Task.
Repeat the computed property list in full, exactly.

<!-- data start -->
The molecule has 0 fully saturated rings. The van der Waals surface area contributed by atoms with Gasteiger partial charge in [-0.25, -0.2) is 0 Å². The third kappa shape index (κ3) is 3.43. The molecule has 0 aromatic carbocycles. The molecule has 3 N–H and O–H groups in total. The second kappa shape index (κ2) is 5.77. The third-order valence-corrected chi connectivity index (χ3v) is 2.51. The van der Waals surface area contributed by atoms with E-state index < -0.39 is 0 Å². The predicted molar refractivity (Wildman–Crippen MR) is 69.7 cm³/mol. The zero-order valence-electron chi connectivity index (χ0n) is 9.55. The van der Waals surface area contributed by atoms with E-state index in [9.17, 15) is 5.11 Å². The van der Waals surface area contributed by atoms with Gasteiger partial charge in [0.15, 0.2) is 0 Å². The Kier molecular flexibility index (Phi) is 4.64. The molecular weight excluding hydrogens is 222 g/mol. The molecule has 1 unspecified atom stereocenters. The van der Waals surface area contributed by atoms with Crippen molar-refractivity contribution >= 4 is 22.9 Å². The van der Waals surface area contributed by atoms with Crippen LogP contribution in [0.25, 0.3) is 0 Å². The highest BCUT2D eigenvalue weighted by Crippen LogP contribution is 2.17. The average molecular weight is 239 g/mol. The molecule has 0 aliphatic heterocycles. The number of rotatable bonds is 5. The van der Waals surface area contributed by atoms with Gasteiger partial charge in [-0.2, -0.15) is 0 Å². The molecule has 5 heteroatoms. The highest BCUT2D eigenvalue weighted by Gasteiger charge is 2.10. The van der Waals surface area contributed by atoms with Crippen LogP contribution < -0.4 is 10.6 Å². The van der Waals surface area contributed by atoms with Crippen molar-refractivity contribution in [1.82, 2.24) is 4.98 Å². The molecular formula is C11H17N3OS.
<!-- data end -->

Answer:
The molecule has 0 fully saturated rings. The van der Waals surface area contributed by atoms with Gasteiger partial charge in [-0.25, -0.2) is 0 Å². The third kappa shape index (κ3) is 3.43. The molecule has 0 aromatic carbocycles. The molecule has 3 N–H and O–H groups in total. The second kappa shape index (κ2) is 5.77. The third-order valence-corrected chi connectivity index (χ3v) is 2.51. The van der Waals surface area contributed by atoms with E-state index < -0.39 is 0 Å². The predicted molar refractivity (Wildman–Crippen MR) is 69.7 cm³/mol. The zero-order valence-electron chi connectivity index (χ0n) is 9.55. The van der Waals surface area contributed by atoms with E-state index in [9.17, 15) is 5.11 Å². The van der Waals surface area contributed by atoms with Gasteiger partial charge in [0.15, 0.2) is 0 Å². The Kier molecular flexibility index (Phi) is 4.64. The molecular weight excluding hydrogens is 222 g/mol. The molecule has 1 unspecified atom stereocenters. The van der Waals surface area contributed by atoms with Crippen molar-refractivity contribution >= 4 is 22.9 Å². The van der Waals surface area contributed by atoms with Crippen LogP contribution in [0.25, 0.3) is 0 Å². The highest BCUT2D eigenvalue weighted by Crippen LogP contribution is 2.17. The average molecular weight is 239 g/mol. The molecule has 0 aliphatic heterocycles. The number of rotatable bonds is 5. The van der Waals surface area contributed by atoms with Gasteiger partial charge in [-0.2, -0.15) is 0 Å². The molecule has 5 heteroatoms. The highest BCUT2D eigenvalue weighted by Gasteiger charge is 2.10. The van der Waals surface area contributed by atoms with Crippen LogP contribution < -0.4 is 10.6 Å². The van der Waals surface area contributed by atoms with Crippen molar-refractivity contribution in [1.82, 2.24) is 4.98 Å². The molecular formula is C11H17N3OS.